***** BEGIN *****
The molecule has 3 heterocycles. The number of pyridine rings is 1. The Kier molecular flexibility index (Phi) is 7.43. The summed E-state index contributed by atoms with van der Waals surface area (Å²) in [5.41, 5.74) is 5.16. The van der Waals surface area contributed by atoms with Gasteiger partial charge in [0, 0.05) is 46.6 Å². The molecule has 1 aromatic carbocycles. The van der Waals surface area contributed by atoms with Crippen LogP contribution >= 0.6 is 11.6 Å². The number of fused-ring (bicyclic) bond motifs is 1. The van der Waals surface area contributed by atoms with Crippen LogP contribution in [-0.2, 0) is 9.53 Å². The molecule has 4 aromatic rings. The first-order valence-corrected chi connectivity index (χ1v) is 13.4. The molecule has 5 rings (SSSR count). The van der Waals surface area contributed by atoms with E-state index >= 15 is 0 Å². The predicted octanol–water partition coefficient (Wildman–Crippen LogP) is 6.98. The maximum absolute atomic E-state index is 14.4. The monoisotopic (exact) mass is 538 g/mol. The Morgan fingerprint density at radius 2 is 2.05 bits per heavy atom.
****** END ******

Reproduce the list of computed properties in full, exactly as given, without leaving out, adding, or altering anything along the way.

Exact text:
The molecule has 3 heterocycles. The number of pyridine rings is 1. The Kier molecular flexibility index (Phi) is 7.43. The summed E-state index contributed by atoms with van der Waals surface area (Å²) in [5.41, 5.74) is 5.16. The van der Waals surface area contributed by atoms with Gasteiger partial charge in [0, 0.05) is 46.6 Å². The molecule has 1 aromatic carbocycles. The van der Waals surface area contributed by atoms with Crippen LogP contribution >= 0.6 is 11.6 Å². The number of fused-ring (bicyclic) bond motifs is 1. The van der Waals surface area contributed by atoms with Crippen LogP contribution in [-0.2, 0) is 9.53 Å². The molecule has 4 aromatic rings. The first-order valence-corrected chi connectivity index (χ1v) is 13.4. The molecule has 5 rings (SSSR count). The van der Waals surface area contributed by atoms with E-state index >= 15 is 0 Å². The predicted octanol–water partition coefficient (Wildman–Crippen LogP) is 6.98. The maximum absolute atomic E-state index is 14.4. The monoisotopic (exact) mass is 538 g/mol. The Morgan fingerprint density at radius 2 is 2.05 bits per heavy atom.